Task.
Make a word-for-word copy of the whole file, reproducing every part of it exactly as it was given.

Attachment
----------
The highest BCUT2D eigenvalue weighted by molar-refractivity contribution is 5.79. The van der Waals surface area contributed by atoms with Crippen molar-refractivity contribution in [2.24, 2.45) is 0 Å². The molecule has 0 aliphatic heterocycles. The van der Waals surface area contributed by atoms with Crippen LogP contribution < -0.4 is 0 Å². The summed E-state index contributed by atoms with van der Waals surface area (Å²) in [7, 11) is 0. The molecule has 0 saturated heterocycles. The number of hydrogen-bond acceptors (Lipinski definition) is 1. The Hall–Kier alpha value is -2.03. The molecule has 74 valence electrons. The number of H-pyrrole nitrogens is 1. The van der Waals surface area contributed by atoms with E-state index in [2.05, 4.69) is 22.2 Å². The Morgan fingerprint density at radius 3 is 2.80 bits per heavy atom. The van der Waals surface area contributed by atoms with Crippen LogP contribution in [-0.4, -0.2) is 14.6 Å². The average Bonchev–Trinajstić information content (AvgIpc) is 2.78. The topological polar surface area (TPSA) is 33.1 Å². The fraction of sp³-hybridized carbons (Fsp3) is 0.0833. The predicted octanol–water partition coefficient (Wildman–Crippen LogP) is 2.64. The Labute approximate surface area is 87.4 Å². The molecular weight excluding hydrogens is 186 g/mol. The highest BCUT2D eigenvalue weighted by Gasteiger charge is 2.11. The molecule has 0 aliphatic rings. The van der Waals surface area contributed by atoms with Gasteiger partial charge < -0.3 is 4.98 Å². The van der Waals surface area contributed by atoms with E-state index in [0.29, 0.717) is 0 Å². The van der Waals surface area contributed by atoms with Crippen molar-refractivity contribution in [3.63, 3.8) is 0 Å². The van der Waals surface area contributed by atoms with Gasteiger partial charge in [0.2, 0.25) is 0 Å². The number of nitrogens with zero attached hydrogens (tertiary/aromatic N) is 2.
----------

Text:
The highest BCUT2D eigenvalue weighted by molar-refractivity contribution is 5.79. The van der Waals surface area contributed by atoms with Crippen molar-refractivity contribution in [2.24, 2.45) is 0 Å². The molecule has 0 aliphatic heterocycles. The van der Waals surface area contributed by atoms with Crippen LogP contribution < -0.4 is 0 Å². The summed E-state index contributed by atoms with van der Waals surface area (Å²) in [7, 11) is 0. The molecule has 0 saturated heterocycles. The number of hydrogen-bond acceptors (Lipinski definition) is 1. The Hall–Kier alpha value is -2.03. The molecule has 74 valence electrons. The number of H-pyrrole nitrogens is 1. The van der Waals surface area contributed by atoms with E-state index in [2.05, 4.69) is 22.2 Å². The Morgan fingerprint density at radius 3 is 2.80 bits per heavy atom. The van der Waals surface area contributed by atoms with Crippen LogP contribution in [-0.4, -0.2) is 14.6 Å². The average Bonchev–Trinajstić information content (AvgIpc) is 2.78. The topological polar surface area (TPSA) is 33.1 Å². The fraction of sp³-hybridized carbons (Fsp3) is 0.0833. The predicted octanol–water partition coefficient (Wildman–Crippen LogP) is 2.64. The Labute approximate surface area is 87.4 Å². The molecular weight excluding hydrogens is 186 g/mol. The highest BCUT2D eigenvalue weighted by Gasteiger charge is 2.11. The molecule has 0 aliphatic rings. The van der Waals surface area contributed by atoms with Gasteiger partial charge < -0.3 is 4.98 Å². The van der Waals surface area contributed by atoms with E-state index in [0.29, 0.717) is 0 Å². The van der Waals surface area contributed by atoms with Crippen molar-refractivity contribution in [3.63, 3.8) is 0 Å². The van der Waals surface area contributed by atoms with Gasteiger partial charge in [0.2, 0.25) is 0 Å². The number of nitrogens with zero attached hydrogens (tertiary/aromatic N) is 2.